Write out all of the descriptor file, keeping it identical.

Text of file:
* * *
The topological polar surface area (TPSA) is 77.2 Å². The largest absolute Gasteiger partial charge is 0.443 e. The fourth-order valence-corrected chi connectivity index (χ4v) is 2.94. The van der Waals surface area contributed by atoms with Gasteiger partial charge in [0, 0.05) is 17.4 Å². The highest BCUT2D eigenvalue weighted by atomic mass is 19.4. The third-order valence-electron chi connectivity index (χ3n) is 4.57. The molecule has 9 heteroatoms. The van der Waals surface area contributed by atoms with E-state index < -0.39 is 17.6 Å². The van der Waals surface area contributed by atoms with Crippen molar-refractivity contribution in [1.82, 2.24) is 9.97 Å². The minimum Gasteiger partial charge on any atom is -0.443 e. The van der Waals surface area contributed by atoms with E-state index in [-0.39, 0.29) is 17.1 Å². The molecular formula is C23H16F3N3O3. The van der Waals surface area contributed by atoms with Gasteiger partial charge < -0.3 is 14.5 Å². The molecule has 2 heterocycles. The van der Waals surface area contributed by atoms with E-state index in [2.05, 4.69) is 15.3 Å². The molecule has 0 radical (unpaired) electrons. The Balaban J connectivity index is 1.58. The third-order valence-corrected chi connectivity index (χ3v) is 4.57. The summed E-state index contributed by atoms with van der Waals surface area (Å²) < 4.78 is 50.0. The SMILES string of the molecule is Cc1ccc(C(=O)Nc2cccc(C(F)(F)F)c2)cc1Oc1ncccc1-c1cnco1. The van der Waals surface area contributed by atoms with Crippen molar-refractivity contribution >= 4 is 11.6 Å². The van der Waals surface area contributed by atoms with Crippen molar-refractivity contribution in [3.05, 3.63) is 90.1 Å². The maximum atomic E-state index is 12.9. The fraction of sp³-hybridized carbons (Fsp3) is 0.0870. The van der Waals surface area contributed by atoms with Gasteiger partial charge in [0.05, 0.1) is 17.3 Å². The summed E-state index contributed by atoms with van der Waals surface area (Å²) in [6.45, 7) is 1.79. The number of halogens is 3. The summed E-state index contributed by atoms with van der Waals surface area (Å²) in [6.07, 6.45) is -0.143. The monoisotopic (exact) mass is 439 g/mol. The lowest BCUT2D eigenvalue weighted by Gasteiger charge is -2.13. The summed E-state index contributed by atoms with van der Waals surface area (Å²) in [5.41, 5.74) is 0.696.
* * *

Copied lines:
The topological polar surface area (TPSA) is 77.2 Å². The largest absolute Gasteiger partial charge is 0.443 e. The fourth-order valence-corrected chi connectivity index (χ4v) is 2.94. The van der Waals surface area contributed by atoms with Gasteiger partial charge in [0, 0.05) is 17.4 Å². The highest BCUT2D eigenvalue weighted by atomic mass is 19.4. The third-order valence-electron chi connectivity index (χ3n) is 4.57. The molecule has 9 heteroatoms. The van der Waals surface area contributed by atoms with E-state index < -0.39 is 17.6 Å². The van der Waals surface area contributed by atoms with Crippen molar-refractivity contribution in [1.82, 2.24) is 9.97 Å². The minimum Gasteiger partial charge on any atom is -0.443 e. The van der Waals surface area contributed by atoms with E-state index in [-0.39, 0.29) is 17.1 Å². The molecular formula is C23H16F3N3O3. The van der Waals surface area contributed by atoms with Gasteiger partial charge < -0.3 is 14.5 Å². The molecule has 2 heterocycles. The van der Waals surface area contributed by atoms with E-state index in [2.05, 4.69) is 15.3 Å². The molecule has 0 radical (unpaired) electrons. The Balaban J connectivity index is 1.58. The third-order valence-corrected chi connectivity index (χ3v) is 4.57. The summed E-state index contributed by atoms with van der Waals surface area (Å²) < 4.78 is 50.0. The SMILES string of the molecule is Cc1ccc(C(=O)Nc2cccc(C(F)(F)F)c2)cc1Oc1ncccc1-c1cnco1. The van der Waals surface area contributed by atoms with Crippen molar-refractivity contribution >= 4 is 11.6 Å². The van der Waals surface area contributed by atoms with Crippen molar-refractivity contribution in [3.05, 3.63) is 90.1 Å². The maximum atomic E-state index is 12.9. The fraction of sp³-hybridized carbons (Fsp3) is 0.0870. The van der Waals surface area contributed by atoms with Gasteiger partial charge in [0.05, 0.1) is 17.3 Å². The summed E-state index contributed by atoms with van der Waals surface area (Å²) in [6.45, 7) is 1.79. The number of halogens is 3. The summed E-state index contributed by atoms with van der Waals surface area (Å²) in [6.07, 6.45) is -0.143. The monoisotopic (exact) mass is 439 g/mol. The lowest BCUT2D eigenvalue weighted by Gasteiger charge is -2.13. The summed E-state index contributed by atoms with van der Waals surface area (Å²) in [5.41, 5.74) is 0.696.